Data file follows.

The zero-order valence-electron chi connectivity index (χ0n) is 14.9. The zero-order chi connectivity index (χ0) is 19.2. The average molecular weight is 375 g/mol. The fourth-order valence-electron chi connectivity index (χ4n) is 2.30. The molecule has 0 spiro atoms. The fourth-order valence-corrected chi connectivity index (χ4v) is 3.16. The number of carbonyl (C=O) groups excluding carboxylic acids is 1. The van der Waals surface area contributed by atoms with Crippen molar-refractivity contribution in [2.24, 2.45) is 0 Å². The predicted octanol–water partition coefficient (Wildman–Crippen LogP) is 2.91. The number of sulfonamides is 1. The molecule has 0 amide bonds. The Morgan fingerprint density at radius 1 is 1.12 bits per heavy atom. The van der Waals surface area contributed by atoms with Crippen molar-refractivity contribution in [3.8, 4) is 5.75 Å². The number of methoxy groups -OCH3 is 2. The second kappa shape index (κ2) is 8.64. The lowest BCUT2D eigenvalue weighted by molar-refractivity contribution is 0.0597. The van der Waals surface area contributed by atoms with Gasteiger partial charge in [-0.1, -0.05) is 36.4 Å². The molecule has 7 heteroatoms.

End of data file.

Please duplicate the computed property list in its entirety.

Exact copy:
The zero-order valence-electron chi connectivity index (χ0n) is 14.9. The zero-order chi connectivity index (χ0) is 19.2. The average molecular weight is 375 g/mol. The fourth-order valence-electron chi connectivity index (χ4n) is 2.30. The molecule has 0 spiro atoms. The fourth-order valence-corrected chi connectivity index (χ4v) is 3.16. The number of carbonyl (C=O) groups excluding carboxylic acids is 1. The van der Waals surface area contributed by atoms with Crippen molar-refractivity contribution in [2.24, 2.45) is 0 Å². The predicted octanol–water partition coefficient (Wildman–Crippen LogP) is 2.91. The number of sulfonamides is 1. The molecule has 0 amide bonds. The Morgan fingerprint density at radius 1 is 1.12 bits per heavy atom. The van der Waals surface area contributed by atoms with Crippen molar-refractivity contribution in [3.8, 4) is 5.75 Å². The number of methoxy groups -OCH3 is 2. The second kappa shape index (κ2) is 8.64. The lowest BCUT2D eigenvalue weighted by molar-refractivity contribution is 0.0597. The van der Waals surface area contributed by atoms with Gasteiger partial charge in [-0.1, -0.05) is 36.4 Å². The molecule has 7 heteroatoms.